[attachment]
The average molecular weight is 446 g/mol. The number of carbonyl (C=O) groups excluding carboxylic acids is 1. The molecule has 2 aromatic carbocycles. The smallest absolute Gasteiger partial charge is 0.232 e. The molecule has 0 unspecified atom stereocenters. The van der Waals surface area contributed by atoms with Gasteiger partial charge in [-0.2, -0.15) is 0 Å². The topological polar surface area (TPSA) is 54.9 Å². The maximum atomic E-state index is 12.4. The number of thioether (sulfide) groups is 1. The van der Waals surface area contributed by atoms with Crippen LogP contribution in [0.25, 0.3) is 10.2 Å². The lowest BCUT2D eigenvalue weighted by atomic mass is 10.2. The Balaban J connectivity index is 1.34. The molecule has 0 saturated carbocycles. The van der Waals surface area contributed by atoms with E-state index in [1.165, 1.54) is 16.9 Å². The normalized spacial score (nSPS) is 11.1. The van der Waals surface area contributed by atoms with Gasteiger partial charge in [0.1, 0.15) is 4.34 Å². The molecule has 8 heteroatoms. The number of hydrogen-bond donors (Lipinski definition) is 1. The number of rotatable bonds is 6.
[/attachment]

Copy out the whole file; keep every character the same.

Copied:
The average molecular weight is 446 g/mol. The number of carbonyl (C=O) groups excluding carboxylic acids is 1. The molecule has 2 aromatic carbocycles. The smallest absolute Gasteiger partial charge is 0.232 e. The molecule has 0 unspecified atom stereocenters. The van der Waals surface area contributed by atoms with Gasteiger partial charge in [-0.2, -0.15) is 0 Å². The topological polar surface area (TPSA) is 54.9 Å². The maximum atomic E-state index is 12.4. The number of thioether (sulfide) groups is 1. The van der Waals surface area contributed by atoms with Crippen LogP contribution in [0.25, 0.3) is 10.2 Å². The lowest BCUT2D eigenvalue weighted by atomic mass is 10.2. The Balaban J connectivity index is 1.34. The molecule has 0 saturated carbocycles. The van der Waals surface area contributed by atoms with E-state index in [1.165, 1.54) is 16.9 Å². The normalized spacial score (nSPS) is 11.1. The van der Waals surface area contributed by atoms with Gasteiger partial charge in [0.1, 0.15) is 4.34 Å². The molecule has 8 heteroatoms. The number of hydrogen-bond donors (Lipinski definition) is 1. The number of rotatable bonds is 6.